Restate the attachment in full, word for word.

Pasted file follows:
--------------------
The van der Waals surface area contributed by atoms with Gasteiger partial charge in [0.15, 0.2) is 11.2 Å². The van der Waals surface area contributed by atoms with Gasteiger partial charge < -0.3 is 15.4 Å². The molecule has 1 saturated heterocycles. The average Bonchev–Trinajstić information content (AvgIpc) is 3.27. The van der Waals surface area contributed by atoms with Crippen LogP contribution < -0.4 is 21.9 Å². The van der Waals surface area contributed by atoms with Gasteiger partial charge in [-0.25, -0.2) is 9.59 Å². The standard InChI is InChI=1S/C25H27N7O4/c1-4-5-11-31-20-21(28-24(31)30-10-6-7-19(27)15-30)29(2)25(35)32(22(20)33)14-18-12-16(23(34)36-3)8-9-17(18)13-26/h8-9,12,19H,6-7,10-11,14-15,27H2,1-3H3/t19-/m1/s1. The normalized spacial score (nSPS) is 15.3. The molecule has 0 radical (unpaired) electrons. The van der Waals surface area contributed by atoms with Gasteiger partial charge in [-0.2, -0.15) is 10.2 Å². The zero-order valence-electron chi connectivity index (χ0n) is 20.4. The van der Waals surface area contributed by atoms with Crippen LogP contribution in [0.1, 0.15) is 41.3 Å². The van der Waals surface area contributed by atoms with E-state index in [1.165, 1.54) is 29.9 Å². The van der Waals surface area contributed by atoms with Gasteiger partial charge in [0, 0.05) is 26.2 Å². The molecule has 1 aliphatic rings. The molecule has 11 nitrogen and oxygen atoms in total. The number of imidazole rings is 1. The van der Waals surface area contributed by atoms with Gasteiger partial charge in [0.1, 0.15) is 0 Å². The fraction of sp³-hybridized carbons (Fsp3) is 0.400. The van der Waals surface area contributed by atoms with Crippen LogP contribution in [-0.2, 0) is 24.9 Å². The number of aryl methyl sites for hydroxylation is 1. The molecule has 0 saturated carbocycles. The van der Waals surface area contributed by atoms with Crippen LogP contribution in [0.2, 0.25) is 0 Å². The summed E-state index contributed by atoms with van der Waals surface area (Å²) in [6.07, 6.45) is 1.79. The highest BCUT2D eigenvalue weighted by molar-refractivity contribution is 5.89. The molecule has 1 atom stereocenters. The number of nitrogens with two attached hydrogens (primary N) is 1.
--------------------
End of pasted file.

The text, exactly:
The van der Waals surface area contributed by atoms with Gasteiger partial charge in [0.15, 0.2) is 11.2 Å². The van der Waals surface area contributed by atoms with Gasteiger partial charge < -0.3 is 15.4 Å². The molecule has 1 saturated heterocycles. The average Bonchev–Trinajstić information content (AvgIpc) is 3.27. The van der Waals surface area contributed by atoms with Crippen LogP contribution < -0.4 is 21.9 Å². The van der Waals surface area contributed by atoms with Gasteiger partial charge in [-0.25, -0.2) is 9.59 Å². The standard InChI is InChI=1S/C25H27N7O4/c1-4-5-11-31-20-21(28-24(31)30-10-6-7-19(27)15-30)29(2)25(35)32(22(20)33)14-18-12-16(23(34)36-3)8-9-17(18)13-26/h8-9,12,19H,6-7,10-11,14-15,27H2,1-3H3/t19-/m1/s1. The normalized spacial score (nSPS) is 15.3. The molecule has 0 radical (unpaired) electrons. The van der Waals surface area contributed by atoms with Gasteiger partial charge in [-0.2, -0.15) is 10.2 Å². The zero-order valence-electron chi connectivity index (χ0n) is 20.4. The van der Waals surface area contributed by atoms with Crippen LogP contribution in [0.1, 0.15) is 41.3 Å². The van der Waals surface area contributed by atoms with E-state index in [1.165, 1.54) is 29.9 Å². The van der Waals surface area contributed by atoms with Gasteiger partial charge in [0, 0.05) is 26.2 Å². The molecule has 1 aliphatic rings. The molecule has 11 nitrogen and oxygen atoms in total. The number of imidazole rings is 1. The van der Waals surface area contributed by atoms with Gasteiger partial charge in [0.1, 0.15) is 0 Å². The fraction of sp³-hybridized carbons (Fsp3) is 0.400. The van der Waals surface area contributed by atoms with Crippen LogP contribution in [-0.2, 0) is 24.9 Å². The number of aryl methyl sites for hydroxylation is 1. The molecule has 0 saturated carbocycles. The van der Waals surface area contributed by atoms with Crippen LogP contribution in [0.2, 0.25) is 0 Å². The summed E-state index contributed by atoms with van der Waals surface area (Å²) in [6.07, 6.45) is 1.79. The highest BCUT2D eigenvalue weighted by molar-refractivity contribution is 5.89. The molecule has 1 atom stereocenters. The number of nitrogens with two attached hydrogens (primary N) is 1.